25% of patients with clinical and radiologically defined lacunes had a potential cardiac cause for their strokes.
On the left a T2W- and FLAIR image of a lacunar infarct in the left thalamus.
On the FLAIR image the infarct is hardly seen.
There is only a small area of subtle hyperintensity.
Lacunes may be confused with other empty spaces, such as enlarged perivascular Virchow-Robin spaces (VRS).
The VRS are extensions of the subarachnoid space that accompany vessels entering the brain parenchyma.
Widening of VRS often first occurs around penetrating arteries in the substantia perforata and can be seen on transverse MRI slices around the anterior commisure, even in young subjects (5).
On the left CT- and MR-images at the level of the anterior commisure (blue arrows).
On the CT there is a hypodense area in the right hemisphere, which follows the signal intensity of CSF on T2W- and FLAIR-images, which is typical for widened VRS.
PRES is short for Posterior Reversible Encephalopathy Syndrome.
It is also known as reversible posterior Leukoencephalopathy syndrome [RPLS].
It classically consists of potentially reversible vasogenic edema in the posterior circulation territories, but anterior circulation structures can also be involved (6).
Many causes have been described including hypertension, eclampsia and preeclampsia, immunosuppressive medications such as cyclosporine.
The mechanism is not entirely understood but is thought to be related to a hyperperfusion state, with blood-brain-barrier breakthrough, extravasation of fluid potentially containing blood or macromolecules, and resulting cortical or subcortical edema.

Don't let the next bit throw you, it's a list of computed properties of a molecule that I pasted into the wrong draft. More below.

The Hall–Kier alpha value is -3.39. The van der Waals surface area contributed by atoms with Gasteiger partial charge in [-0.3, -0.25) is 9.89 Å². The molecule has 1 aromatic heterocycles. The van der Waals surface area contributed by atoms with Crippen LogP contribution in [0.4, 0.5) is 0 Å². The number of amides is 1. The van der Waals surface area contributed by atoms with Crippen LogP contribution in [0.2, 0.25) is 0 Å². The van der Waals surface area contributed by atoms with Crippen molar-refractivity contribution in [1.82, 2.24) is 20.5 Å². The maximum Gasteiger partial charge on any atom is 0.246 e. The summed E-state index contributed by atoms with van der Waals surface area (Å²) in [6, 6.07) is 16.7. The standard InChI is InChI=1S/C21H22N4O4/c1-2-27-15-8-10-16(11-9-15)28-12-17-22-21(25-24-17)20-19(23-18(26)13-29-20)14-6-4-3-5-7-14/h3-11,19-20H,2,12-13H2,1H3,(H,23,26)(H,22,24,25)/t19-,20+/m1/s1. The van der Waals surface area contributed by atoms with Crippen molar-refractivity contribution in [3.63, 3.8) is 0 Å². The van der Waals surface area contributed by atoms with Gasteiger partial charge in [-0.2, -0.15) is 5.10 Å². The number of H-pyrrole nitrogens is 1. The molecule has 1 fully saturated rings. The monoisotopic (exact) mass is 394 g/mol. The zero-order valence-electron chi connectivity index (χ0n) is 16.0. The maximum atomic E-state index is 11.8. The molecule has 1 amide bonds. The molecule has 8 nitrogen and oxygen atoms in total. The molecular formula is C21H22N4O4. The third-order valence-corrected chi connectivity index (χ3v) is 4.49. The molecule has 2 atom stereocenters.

The typical imaging findings of PRES are most apparent as hyperintensity on FLAIR images in the parietooccipital and posterior frontal cortical and subcortical white matter; less commonly, the brainstem, basal ganglia, and cerebellum are involved.
On the left images of a patient with reversible neurological symptoms.
The abnormalities are seen both in the posterior circulation as well as in the basal ganglia.
Four days later most of the abnormalities have disappeared.
Cerebral Venous territory
There is great variation in the territories of venous drainage.
The illustrations on the left should be regarded as a rough guide.
Cerebral venous thrombosis
Cerebral venous thrombosis results from occlusion of a venous sinus and/or cortical vein and usually is caused by a partial thrombus or an extrinsic compression that subsequently progresses to complete occlusion (7).
Dehydration, pregnancy, a hypercoagulable state and adjacent infection (eg, mastoiditis) are predisposing factors.
Cerebral venous thrombosis is an elusive diagnosis because of its nonspecific presentation.
It often presents with hemorrhagic infarction in areas atypical for arterial vascular distribution.
Imaging plays a key role in the diagnosis.
On the far left a MRA with non-visualization of the left transverse sinus.
Since the venous anatomy is variable, this can be due to absence of the transverse sinus or thrombosis.
The T1W-image on the right clearly demonstrates, that there is a transverse sinus on the left, so the MRA findings are due to thrombosis.
Continue with next images.
On the left the CT nicely demonstrates the dense thrombosed transverse sinus (yellow arrow).
The FLAIR image demonstrates the venous infarction in the temporal lobe.
Thrombosis of deep cerebral veins
The clinical presentation of thrombosis of the deep cerebral venous system are severe dysfunction of the diencephalon, reflected by coma and disturbances of eye movements and pupillary reflexes.